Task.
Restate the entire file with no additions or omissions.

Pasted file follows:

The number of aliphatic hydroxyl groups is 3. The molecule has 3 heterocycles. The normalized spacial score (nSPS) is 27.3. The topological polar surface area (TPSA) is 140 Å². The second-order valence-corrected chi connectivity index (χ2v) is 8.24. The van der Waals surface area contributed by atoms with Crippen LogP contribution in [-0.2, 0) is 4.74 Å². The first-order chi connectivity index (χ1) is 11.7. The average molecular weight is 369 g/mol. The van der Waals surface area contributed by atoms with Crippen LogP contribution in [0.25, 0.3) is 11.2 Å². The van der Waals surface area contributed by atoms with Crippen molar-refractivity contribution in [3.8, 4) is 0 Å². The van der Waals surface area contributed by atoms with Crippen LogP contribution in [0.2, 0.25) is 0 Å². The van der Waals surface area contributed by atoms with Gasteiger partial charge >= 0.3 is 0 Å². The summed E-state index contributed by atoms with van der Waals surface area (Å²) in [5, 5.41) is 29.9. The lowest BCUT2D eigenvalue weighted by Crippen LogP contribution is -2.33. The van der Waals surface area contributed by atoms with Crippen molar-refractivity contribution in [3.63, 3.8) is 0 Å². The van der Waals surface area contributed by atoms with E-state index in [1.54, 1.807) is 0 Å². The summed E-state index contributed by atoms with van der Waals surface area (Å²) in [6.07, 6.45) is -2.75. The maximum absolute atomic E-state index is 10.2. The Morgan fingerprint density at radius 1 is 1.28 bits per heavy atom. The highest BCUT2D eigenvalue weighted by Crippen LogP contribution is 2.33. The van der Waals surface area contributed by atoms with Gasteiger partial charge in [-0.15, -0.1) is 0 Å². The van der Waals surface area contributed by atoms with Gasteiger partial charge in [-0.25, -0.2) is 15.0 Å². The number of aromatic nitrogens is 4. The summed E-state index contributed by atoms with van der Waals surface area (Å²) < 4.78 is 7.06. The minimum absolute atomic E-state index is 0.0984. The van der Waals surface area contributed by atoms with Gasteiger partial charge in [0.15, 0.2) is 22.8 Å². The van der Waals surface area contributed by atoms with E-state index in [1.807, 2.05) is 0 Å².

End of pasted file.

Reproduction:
The number of aliphatic hydroxyl groups is 3. The molecule has 3 heterocycles. The normalized spacial score (nSPS) is 27.3. The topological polar surface area (TPSA) is 140 Å². The second-order valence-corrected chi connectivity index (χ2v) is 8.24. The van der Waals surface area contributed by atoms with Crippen LogP contribution in [-0.2, 0) is 4.74 Å². The first-order chi connectivity index (χ1) is 11.7. The average molecular weight is 369 g/mol. The van der Waals surface area contributed by atoms with Crippen LogP contribution in [0.25, 0.3) is 11.2 Å². The van der Waals surface area contributed by atoms with Crippen molar-refractivity contribution in [3.8, 4) is 0 Å². The van der Waals surface area contributed by atoms with Crippen LogP contribution in [0.2, 0.25) is 0 Å². The van der Waals surface area contributed by atoms with Gasteiger partial charge >= 0.3 is 0 Å². The summed E-state index contributed by atoms with van der Waals surface area (Å²) in [5, 5.41) is 29.9. The lowest BCUT2D eigenvalue weighted by Crippen LogP contribution is -2.33. The van der Waals surface area contributed by atoms with Crippen molar-refractivity contribution in [3.63, 3.8) is 0 Å². The van der Waals surface area contributed by atoms with E-state index in [1.54, 1.807) is 0 Å². The summed E-state index contributed by atoms with van der Waals surface area (Å²) in [6.07, 6.45) is -2.75. The maximum absolute atomic E-state index is 10.2. The Morgan fingerprint density at radius 1 is 1.28 bits per heavy atom. The highest BCUT2D eigenvalue weighted by Crippen LogP contribution is 2.33. The van der Waals surface area contributed by atoms with Gasteiger partial charge in [-0.15, -0.1) is 0 Å². The van der Waals surface area contributed by atoms with Gasteiger partial charge in [-0.25, -0.2) is 15.0 Å². The number of aromatic nitrogens is 4. The summed E-state index contributed by atoms with van der Waals surface area (Å²) < 4.78 is 7.06. The minimum absolute atomic E-state index is 0.0984. The van der Waals surface area contributed by atoms with Gasteiger partial charge in [0.15, 0.2) is 22.8 Å². The van der Waals surface area contributed by atoms with E-state index in [1.807, 2.05) is 0 Å².